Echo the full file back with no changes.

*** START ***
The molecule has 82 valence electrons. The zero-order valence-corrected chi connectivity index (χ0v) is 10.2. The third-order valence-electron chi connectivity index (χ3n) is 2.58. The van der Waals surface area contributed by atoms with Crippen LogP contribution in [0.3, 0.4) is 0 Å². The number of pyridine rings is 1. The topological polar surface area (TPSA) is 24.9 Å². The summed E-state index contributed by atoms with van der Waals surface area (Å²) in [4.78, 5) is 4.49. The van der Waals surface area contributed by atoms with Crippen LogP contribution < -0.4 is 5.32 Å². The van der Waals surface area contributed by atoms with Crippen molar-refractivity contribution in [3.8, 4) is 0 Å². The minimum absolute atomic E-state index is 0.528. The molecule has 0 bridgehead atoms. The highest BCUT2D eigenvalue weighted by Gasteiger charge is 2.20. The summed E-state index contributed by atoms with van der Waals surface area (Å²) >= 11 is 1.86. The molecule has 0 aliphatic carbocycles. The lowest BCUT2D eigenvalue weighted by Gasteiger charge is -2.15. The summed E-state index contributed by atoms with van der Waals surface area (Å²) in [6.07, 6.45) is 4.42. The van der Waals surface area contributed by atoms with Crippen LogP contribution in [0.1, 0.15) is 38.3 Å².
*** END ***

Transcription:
The molecule has 82 valence electrons. The zero-order valence-corrected chi connectivity index (χ0v) is 10.2. The third-order valence-electron chi connectivity index (χ3n) is 2.58. The van der Waals surface area contributed by atoms with Crippen LogP contribution in [0.3, 0.4) is 0 Å². The number of pyridine rings is 1. The topological polar surface area (TPSA) is 24.9 Å². The summed E-state index contributed by atoms with van der Waals surface area (Å²) in [4.78, 5) is 4.49. The van der Waals surface area contributed by atoms with Crippen LogP contribution < -0.4 is 5.32 Å². The van der Waals surface area contributed by atoms with Crippen molar-refractivity contribution in [3.8, 4) is 0 Å². The minimum absolute atomic E-state index is 0.528. The molecule has 0 bridgehead atoms. The highest BCUT2D eigenvalue weighted by Gasteiger charge is 2.20. The summed E-state index contributed by atoms with van der Waals surface area (Å²) >= 11 is 1.86. The molecule has 0 aliphatic carbocycles. The lowest BCUT2D eigenvalue weighted by Gasteiger charge is -2.15. The summed E-state index contributed by atoms with van der Waals surface area (Å²) in [6.07, 6.45) is 4.42. The van der Waals surface area contributed by atoms with Crippen LogP contribution in [0.1, 0.15) is 38.3 Å².